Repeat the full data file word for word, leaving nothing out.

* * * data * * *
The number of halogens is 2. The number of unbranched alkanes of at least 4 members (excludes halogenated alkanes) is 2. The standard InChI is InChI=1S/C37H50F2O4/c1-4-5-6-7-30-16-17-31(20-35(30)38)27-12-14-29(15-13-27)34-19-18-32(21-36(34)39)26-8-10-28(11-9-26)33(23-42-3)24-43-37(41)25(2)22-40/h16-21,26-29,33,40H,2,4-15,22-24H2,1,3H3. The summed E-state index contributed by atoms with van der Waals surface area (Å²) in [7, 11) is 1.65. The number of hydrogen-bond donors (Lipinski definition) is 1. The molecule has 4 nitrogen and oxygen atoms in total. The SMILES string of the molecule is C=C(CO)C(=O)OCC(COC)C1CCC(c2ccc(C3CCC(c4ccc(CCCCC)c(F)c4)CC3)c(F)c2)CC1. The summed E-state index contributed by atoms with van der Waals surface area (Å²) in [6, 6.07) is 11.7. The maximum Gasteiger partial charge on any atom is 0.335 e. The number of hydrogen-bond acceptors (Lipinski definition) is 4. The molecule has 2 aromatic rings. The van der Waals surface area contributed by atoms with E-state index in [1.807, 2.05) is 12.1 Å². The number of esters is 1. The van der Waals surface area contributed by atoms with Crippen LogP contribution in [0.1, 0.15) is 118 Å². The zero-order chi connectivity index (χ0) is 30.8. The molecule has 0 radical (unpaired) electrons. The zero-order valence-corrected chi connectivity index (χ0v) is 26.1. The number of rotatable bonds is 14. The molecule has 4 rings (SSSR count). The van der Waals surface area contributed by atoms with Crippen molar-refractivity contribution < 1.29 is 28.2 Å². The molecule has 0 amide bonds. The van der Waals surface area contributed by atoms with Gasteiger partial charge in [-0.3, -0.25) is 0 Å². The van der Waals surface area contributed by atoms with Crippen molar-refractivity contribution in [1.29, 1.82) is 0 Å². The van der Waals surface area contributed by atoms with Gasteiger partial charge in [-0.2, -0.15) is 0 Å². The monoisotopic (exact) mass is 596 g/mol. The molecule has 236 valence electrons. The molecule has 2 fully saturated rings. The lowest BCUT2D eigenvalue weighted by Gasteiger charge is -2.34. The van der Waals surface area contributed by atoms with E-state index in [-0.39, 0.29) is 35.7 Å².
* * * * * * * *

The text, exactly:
The number of halogens is 2. The number of unbranched alkanes of at least 4 members (excludes halogenated alkanes) is 2. The standard InChI is InChI=1S/C37H50F2O4/c1-4-5-6-7-30-16-17-31(20-35(30)38)27-12-14-29(15-13-27)34-19-18-32(21-36(34)39)26-8-10-28(11-9-26)33(23-42-3)24-43-37(41)25(2)22-40/h16-21,26-29,33,40H,2,4-15,22-24H2,1,3H3. The summed E-state index contributed by atoms with van der Waals surface area (Å²) in [7, 11) is 1.65. The number of hydrogen-bond donors (Lipinski definition) is 1. The molecule has 4 nitrogen and oxygen atoms in total. The SMILES string of the molecule is C=C(CO)C(=O)OCC(COC)C1CCC(c2ccc(C3CCC(c4ccc(CCCCC)c(F)c4)CC3)c(F)c2)CC1. The summed E-state index contributed by atoms with van der Waals surface area (Å²) in [6, 6.07) is 11.7. The maximum Gasteiger partial charge on any atom is 0.335 e. The number of hydrogen-bond acceptors (Lipinski definition) is 4. The molecule has 2 aromatic rings. The van der Waals surface area contributed by atoms with E-state index in [1.807, 2.05) is 12.1 Å². The number of esters is 1. The van der Waals surface area contributed by atoms with Crippen LogP contribution in [0.1, 0.15) is 118 Å². The zero-order chi connectivity index (χ0) is 30.8. The molecule has 0 radical (unpaired) electrons. The zero-order valence-corrected chi connectivity index (χ0v) is 26.1. The number of rotatable bonds is 14. The molecule has 4 rings (SSSR count). The van der Waals surface area contributed by atoms with Crippen molar-refractivity contribution < 1.29 is 28.2 Å². The molecule has 0 amide bonds. The van der Waals surface area contributed by atoms with Gasteiger partial charge in [-0.3, -0.25) is 0 Å². The van der Waals surface area contributed by atoms with Crippen molar-refractivity contribution in [1.29, 1.82) is 0 Å². The van der Waals surface area contributed by atoms with Gasteiger partial charge in [-0.2, -0.15) is 0 Å². The monoisotopic (exact) mass is 596 g/mol. The molecule has 236 valence electrons. The molecule has 2 fully saturated rings. The lowest BCUT2D eigenvalue weighted by Gasteiger charge is -2.34. The van der Waals surface area contributed by atoms with E-state index in [-0.39, 0.29) is 35.7 Å².